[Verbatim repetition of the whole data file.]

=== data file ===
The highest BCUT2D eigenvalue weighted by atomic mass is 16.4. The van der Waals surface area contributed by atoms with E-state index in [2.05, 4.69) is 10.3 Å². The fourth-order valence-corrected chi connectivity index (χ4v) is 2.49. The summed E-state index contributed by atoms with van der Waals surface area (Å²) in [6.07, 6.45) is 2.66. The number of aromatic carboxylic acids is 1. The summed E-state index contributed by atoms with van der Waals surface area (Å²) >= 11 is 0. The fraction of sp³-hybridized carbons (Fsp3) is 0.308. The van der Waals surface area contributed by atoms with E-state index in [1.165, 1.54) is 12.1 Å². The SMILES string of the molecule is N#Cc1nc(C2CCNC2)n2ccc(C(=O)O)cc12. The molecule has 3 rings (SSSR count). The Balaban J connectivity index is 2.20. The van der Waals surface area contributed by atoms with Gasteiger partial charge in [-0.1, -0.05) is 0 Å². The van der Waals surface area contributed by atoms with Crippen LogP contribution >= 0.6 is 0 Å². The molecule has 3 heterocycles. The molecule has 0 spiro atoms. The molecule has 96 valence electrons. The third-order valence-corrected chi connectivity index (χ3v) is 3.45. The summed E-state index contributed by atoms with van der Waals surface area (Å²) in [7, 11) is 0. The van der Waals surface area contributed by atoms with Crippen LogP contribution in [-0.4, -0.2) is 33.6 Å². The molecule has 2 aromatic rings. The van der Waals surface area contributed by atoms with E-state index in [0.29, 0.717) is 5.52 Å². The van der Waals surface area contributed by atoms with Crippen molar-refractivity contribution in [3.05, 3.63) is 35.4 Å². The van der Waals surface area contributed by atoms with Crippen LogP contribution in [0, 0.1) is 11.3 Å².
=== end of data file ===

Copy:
The highest BCUT2D eigenvalue weighted by atomic mass is 16.4. The van der Waals surface area contributed by atoms with E-state index in [2.05, 4.69) is 10.3 Å². The fourth-order valence-corrected chi connectivity index (χ4v) is 2.49. The summed E-state index contributed by atoms with van der Waals surface area (Å²) in [6.07, 6.45) is 2.66. The number of aromatic carboxylic acids is 1. The summed E-state index contributed by atoms with van der Waals surface area (Å²) >= 11 is 0. The fraction of sp³-hybridized carbons (Fsp3) is 0.308. The van der Waals surface area contributed by atoms with E-state index in [1.165, 1.54) is 12.1 Å². The SMILES string of the molecule is N#Cc1nc(C2CCNC2)n2ccc(C(=O)O)cc12. The molecule has 3 rings (SSSR count). The Balaban J connectivity index is 2.20. The van der Waals surface area contributed by atoms with Gasteiger partial charge in [-0.1, -0.05) is 0 Å². The van der Waals surface area contributed by atoms with Crippen LogP contribution >= 0.6 is 0 Å². The molecule has 3 heterocycles. The molecule has 0 spiro atoms. The molecule has 96 valence electrons. The third-order valence-corrected chi connectivity index (χ3v) is 3.45. The summed E-state index contributed by atoms with van der Waals surface area (Å²) in [7, 11) is 0. The van der Waals surface area contributed by atoms with Crippen LogP contribution in [-0.4, -0.2) is 33.6 Å². The molecule has 2 aromatic rings. The van der Waals surface area contributed by atoms with E-state index in [0.29, 0.717) is 5.52 Å². The van der Waals surface area contributed by atoms with Crippen molar-refractivity contribution in [3.05, 3.63) is 35.4 Å². The van der Waals surface area contributed by atoms with Crippen LogP contribution in [0, 0.1) is 11.3 Å².